As a former high school science teacher, I can appreciate some of the potential benefits of transplanting massive open online courses (MOOCs) from the University world into the K-12 environment. May (2013) cautioned that MOOCs are still relatively new innovations that need to have many kinks worked out, but the popularity of massive online courses indicates that, in one form or another, they probably are here to stay at the college level.
A common frustration in many traditional public high schools is that some advanced and/or elective courses can attract a passionate following among a frustratingly small number of students. Throughout my career, for example, I have always been ready, willing, and able to teach my terrific AP Chemistry course, which I regularly advertise to anyone who will listen. Despite my best efforts, however, AP Chemistry is really, really hard. In many years, I’ve only managed to recruit five or ten passionate chemistry-loving students to sign up. I know advanced elective teachers in other subject areas who share similar enrollment challenges. I suspect that many, if not most, college-prep juniors and seniors miss out on the opportunity to take at least one AP course each year due to a lack of demand among their peers. A carefully designed system of MOOCs might help alleviate this problem. Given the right resources and enough time, for example, I might move my AP Chemistry curriculum into an MOOC format and teach it simultaneously to a mixture of live students in my classroom and remote students who log on from other places. Just five years ago, such a solution might have proved impractical or impossibly expensive, but now that many schools are implementing 1:1 wireless internet programs, such a system could probably be launched with just a modest investment of time and equipment.
Of course, MOOCs are far from perfect at the University level, so one must wonder whether they would work out in high schools. Locke (2013) wrote, for example, that MOOCs are plagued with both high dropout rates and rampant cheating (para. 4). In case you haven’t noticed, high schools also have significant problems in these areas. Also, as Stark and Lewin (2013) pointed out, MOOCs are typically free and not-for-credit, which I fear contributes to a mentality of high innovation and loosened expectations. Public schools must have the highest curriculum and instruction standards because what we do is so important. Most of all, any online learning program designed for children must demonstrate that it can mitigate the loss of face-to-face social interactions between students and teachers that is essential to learning. So in spite of their potential, I’m afraid MOOCs won’t pass muster for our children unless a laser-sharp focus on learning can be maintained.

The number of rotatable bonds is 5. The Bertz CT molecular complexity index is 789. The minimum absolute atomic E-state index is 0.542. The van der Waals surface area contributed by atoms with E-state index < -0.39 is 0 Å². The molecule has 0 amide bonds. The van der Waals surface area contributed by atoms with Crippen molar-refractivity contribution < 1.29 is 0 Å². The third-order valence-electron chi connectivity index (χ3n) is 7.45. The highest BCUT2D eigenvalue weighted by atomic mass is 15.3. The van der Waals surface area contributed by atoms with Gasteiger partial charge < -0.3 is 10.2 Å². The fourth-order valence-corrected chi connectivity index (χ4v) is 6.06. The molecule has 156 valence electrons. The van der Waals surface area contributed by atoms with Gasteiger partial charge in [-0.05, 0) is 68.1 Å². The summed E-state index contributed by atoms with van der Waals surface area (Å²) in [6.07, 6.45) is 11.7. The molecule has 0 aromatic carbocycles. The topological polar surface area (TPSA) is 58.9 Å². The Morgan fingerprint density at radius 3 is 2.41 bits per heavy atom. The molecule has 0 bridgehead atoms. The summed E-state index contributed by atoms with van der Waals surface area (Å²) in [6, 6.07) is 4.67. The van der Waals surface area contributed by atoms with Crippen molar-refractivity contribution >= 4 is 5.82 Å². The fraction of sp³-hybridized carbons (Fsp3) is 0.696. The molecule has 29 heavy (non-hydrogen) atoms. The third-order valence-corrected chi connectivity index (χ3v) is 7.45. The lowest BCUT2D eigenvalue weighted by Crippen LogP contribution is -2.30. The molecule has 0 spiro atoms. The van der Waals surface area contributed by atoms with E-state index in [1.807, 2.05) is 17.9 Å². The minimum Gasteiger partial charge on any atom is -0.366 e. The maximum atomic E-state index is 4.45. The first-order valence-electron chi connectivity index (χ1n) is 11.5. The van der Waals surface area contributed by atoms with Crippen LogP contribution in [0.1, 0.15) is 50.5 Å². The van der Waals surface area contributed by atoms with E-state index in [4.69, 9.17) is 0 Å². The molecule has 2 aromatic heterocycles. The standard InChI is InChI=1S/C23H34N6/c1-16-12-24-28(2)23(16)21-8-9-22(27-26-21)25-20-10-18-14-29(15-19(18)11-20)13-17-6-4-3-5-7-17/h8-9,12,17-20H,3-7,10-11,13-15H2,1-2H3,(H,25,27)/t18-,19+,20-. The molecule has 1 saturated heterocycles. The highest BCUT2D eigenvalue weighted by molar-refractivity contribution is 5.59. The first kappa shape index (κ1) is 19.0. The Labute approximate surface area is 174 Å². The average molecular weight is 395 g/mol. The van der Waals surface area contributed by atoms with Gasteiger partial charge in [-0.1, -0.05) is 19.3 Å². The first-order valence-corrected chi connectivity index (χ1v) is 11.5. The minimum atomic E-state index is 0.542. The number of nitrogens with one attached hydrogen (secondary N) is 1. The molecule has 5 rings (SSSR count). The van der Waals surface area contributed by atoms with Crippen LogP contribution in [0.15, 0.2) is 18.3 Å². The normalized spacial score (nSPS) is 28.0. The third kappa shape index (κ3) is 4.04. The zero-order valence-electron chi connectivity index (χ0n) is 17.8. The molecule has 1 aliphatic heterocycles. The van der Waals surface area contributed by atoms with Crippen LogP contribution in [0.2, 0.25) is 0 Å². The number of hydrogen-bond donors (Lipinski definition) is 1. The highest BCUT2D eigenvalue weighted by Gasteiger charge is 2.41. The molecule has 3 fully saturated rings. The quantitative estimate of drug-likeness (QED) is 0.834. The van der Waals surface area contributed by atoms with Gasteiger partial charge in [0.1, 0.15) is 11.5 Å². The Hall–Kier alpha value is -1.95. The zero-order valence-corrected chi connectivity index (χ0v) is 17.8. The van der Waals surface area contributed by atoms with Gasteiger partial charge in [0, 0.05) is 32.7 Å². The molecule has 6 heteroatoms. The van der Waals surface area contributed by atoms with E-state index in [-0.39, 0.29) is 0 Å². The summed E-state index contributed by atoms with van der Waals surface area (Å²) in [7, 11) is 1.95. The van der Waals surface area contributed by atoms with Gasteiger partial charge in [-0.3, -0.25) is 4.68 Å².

One of my biggest concerns with MOOCs is in the area of assessment. I’m not only concerned about student cheating, but also with a concern described by Locke (2013): the difficulty online students have being able to ask their teachers questions. Most importantly, I’m not sure a MOOC teacher would be able to use formative assessment results to modify and improve instruction. Suppose I enrolled a few hundred students in my MOOC-ized AP Chemistry course, for example. Would I be able to meet the goal of employing a quick check for understanding every five minutes or so? Would I be able to adjust my lesson delivery in real-time? Those hundreds of students would most likely be viewing online video recordings of my lessons at different times, so even if I did embed frequent interactive checks for understanding, I would be unlikely to review the results of such checks until days or weeks had passed–if at all.
In spite of the many concerns I have with MOOCs, I don’t think problems like these are insurmountable. Especially as technology and accessibility continue to improve, MOOCs might soon find a niche in K-12 education. I keep thinking about those little groups of five to ten disappointed chemistry students that haven’t been able to take my AP Chemistry class over many of the past 20 years. I’ll bet that thousands of high schools across America have similar small groups of students who might have taken an online advanced elective course. While far from perfect, MOOC versions of these courses would certainly be better than nothing!
Locke, M. (2013). MOOC: Will these four letters change K-12? Retrieved from http://www.scholastic.com/browse/article.jsp?id=3758098
May, G. S. (2013, September 10). The great MOOC experiment. Inside Higher Ed. Retrieved from https://www.insidehighered.com/views/2013/09/10/essay-context-behind-mooc-experiments
Stark, S., & Lewin, T. (2013, January 8). Welcome to the brave new world of MOOCs (massive open online courses) [Video file]. The New York Times. Retrieved from https://youtu.be/KqQNvmQH_YM?list=PLzA4KUaZQgse0MKXRlJN1GxpO84KBJa6E
Note: I created the animated GIF on this post using Google Drawing and Screen To Gif for Windows. Original image source: https://pixabay.com/en/teacher-class-classroom-students-44735/